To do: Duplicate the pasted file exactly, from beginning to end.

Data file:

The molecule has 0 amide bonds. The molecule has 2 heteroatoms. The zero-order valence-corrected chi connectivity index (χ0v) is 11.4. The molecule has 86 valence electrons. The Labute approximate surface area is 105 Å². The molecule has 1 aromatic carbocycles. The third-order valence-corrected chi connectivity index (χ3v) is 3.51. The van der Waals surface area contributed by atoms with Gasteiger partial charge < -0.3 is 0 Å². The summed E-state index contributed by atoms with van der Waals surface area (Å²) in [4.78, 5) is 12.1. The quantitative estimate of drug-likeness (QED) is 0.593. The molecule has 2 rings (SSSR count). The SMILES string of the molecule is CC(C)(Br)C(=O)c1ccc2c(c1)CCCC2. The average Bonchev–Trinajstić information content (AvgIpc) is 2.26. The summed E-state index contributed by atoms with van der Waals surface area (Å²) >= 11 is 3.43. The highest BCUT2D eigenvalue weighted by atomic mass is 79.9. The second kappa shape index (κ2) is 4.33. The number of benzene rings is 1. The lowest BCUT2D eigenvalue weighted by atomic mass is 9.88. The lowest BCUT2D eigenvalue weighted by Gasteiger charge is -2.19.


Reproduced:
The molecule has 0 amide bonds. The molecule has 2 heteroatoms. The zero-order valence-corrected chi connectivity index (χ0v) is 11.4. The molecule has 86 valence electrons. The Labute approximate surface area is 105 Å². The molecule has 1 aromatic carbocycles. The third-order valence-corrected chi connectivity index (χ3v) is 3.51. The van der Waals surface area contributed by atoms with Gasteiger partial charge < -0.3 is 0 Å². The summed E-state index contributed by atoms with van der Waals surface area (Å²) in [4.78, 5) is 12.1. The quantitative estimate of drug-likeness (QED) is 0.593. The molecule has 2 rings (SSSR count). The SMILES string of the molecule is CC(C)(Br)C(=O)c1ccc2c(c1)CCCC2. The average Bonchev–Trinajstić information content (AvgIpc) is 2.26. The summed E-state index contributed by atoms with van der Waals surface area (Å²) >= 11 is 3.43. The highest BCUT2D eigenvalue weighted by atomic mass is 79.9. The second kappa shape index (κ2) is 4.33. The number of benzene rings is 1. The lowest BCUT2D eigenvalue weighted by atomic mass is 9.88. The lowest BCUT2D eigenvalue weighted by Gasteiger charge is -2.19.